You could be forgiven for thinking the GCC is the physical embodiment of “globalization”; as a region it facilitates international business deals, houses offices of most multi-national corporations and plays host to some of the most diverse workplaces in the world.

But despite the growth of regional business performance in global rankings, there is precious little research done into how business is actually executed in the GCC.  So, never one to shy away from the tough questions, the HardTalk team undertook a pilot research project to find out more about the types of HardTalk individuals encounter in this region in particular and the effect that has on their work satisfaction and job performance.

The responses to this research, the first of its kind in the region, were astonishing in both quantity and quality. As our first research project it was important to get an overview of the more general workplace scenarios, and so ethnicity or industry was not elicited from respondents (though this is likely to be done in the future). Our 2 key filters were geography and job level.  62% of our respondents were based in the GCC on a full time basis, 18% where based in Europe and 20% in other places around the world. To discover whether one’s place in the hierarchy affects one’s experience we did ask respondents to tell us about their job. Respondents were fairly evenly split between individual contributors and managers with about 20% at each of 4 “levels” of management.

Let’s break it down

Over 90 % of people surveyed said they had experienced behaviour at work they thought wasn’t right or appropriate.  This behaviour took the following forms:

  • Reported seeing people not meeting deadlines or keeping promises 55% 55%
  • Saw gossiping and backstabbing 66% 66%
  • Suggested their colleagues failed to share credit 53% 53%
  • Say that they witnessed blame shifting 66% 66%
  • Saw colleagues cover up problems 48% 48%
  • Saw colleagues actively avoid discussing performance or giving feedback 48% 48%

When we asked if respondents about other inappropriate behaviours they had experienced or witnessed, the answers included sexism, racism and outright lying and fraud.

Who are we talking about?

When asked who had exhibited the “bad behaviour” the biggest response was “my boss” at 34% followed by “my colleague” at 24% and “a senior leader” at 22%.  Perhaps surprisingly, bad behaviour from direct reports was only mentioned by 9% of those surveyed.   The angelic performers appear to be our suppliers, with less than 1% of respondents claiming to have experienced bad behaviour from them.  Customers were the next best behaved at only 3%.

  • My boss 34% 34%
  • My colleague 24% 24%
  • A senior leader 22% 22%
  • A direct report 9% 9%
  • Customers 3% 3%
  • Our suppliers 1% 1%

Worryingly, the bad behaviour wasn’t a one-off or the result of ‘a bad day’.   Over a quarter of respondents said it continued for more than a year and just under 70% said it lasted more than a month.

  • This bad behaviour continued more than a year 25% 25%
  • This bad behaviour lasted more than a month 68% 68%

So what?

Unsurprisingly, the implications of this systemic bad behaviour can be serious for a company and their bottom line.  The culture in which employees work, and its impact on their happiness, has a direct correlation to their output and loyalty, all of which was reflected in our results:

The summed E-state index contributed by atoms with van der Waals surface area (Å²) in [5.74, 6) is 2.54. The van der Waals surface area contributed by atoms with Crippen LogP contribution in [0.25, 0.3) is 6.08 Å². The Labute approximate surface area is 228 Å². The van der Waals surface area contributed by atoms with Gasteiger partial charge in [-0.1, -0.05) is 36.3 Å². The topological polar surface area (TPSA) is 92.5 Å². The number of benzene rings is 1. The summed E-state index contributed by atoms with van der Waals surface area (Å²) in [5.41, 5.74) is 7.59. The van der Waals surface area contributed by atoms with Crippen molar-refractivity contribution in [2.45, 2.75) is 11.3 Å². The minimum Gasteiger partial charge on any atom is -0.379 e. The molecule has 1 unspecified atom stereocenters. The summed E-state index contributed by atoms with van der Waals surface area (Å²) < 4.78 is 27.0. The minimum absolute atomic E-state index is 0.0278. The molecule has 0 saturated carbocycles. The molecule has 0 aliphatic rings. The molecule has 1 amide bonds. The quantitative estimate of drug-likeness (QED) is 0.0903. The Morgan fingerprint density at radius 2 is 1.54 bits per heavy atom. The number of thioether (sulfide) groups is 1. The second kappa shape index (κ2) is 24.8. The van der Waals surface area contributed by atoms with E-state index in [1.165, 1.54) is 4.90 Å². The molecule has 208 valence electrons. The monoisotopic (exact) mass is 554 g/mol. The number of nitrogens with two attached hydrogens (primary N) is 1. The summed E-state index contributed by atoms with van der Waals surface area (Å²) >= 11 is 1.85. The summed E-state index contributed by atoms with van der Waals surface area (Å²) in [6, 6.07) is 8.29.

• 55% of those surveyed experienced lower employee satisfaction – 19% of which led to a higher turnover 55% 55%
  • 67% of individuals reported a drop in their overall morale 67% 67%
  • 42% said the quality and productivity of their work had reduced 42% 42%
  • 23% admitted they had missed deadlines 23% 23%
  • 20% saw that customer satisfaction was negatively affected 20% 20%

Quite rightly, 82% of respondents called these implications very or quite severe.

That sounds bad; shouldn’t we all just talk it out?

So obviously everybody spoke up and these instances of “inappropriate” behaviour were dealt with in an effective, transparent, respectful manner?  Well, not exactly.

70% of respondents said that they did not speak up, instead:

  • 41% considering quitting their job 41% 41%
  • 22% avoided the topic 22% 22%
  • 12% of people admitted avoiding or transferring the individual involved 12% 12%
  • 36% of people hinted/talked around the topic 36% 36%
  • 37% complained to others 37% 37%
  • 6% of respondents even called in sick rather than face talking about the issue 6% 6%

On the one hand, it isn’t incredibly hard to understand why certain people might not be confident in confronting delicate issues at work.  But those not speaking up equated to over nearly ¾ of all the respondents and their reasons were varied.   Over half the respondents kept quiet to avoid repercussions, 12% didn’t want to hurt anyone’s feelings and a whopping 63% felt speaking up was fruitless and wouldn’t do any good.


25% would have spoken up if they had known how to do it effectively

What can we do?

On a more positive note, 25% of the total respondents would have spoken up if they had known how to do it effectively.   That is exactly what HardTalk is designed to do.   It teaches participants to identify situations where speaking up is important and give them the confidence and skills to do it effectively and productively.

In fact, over half of respondents said that they are currently facing a HardTalk scenario but only 5% of participants say they have the confidence to do anything about it.

This is the time for HardTalk.  Get in touch to find out more about how we can help your business.


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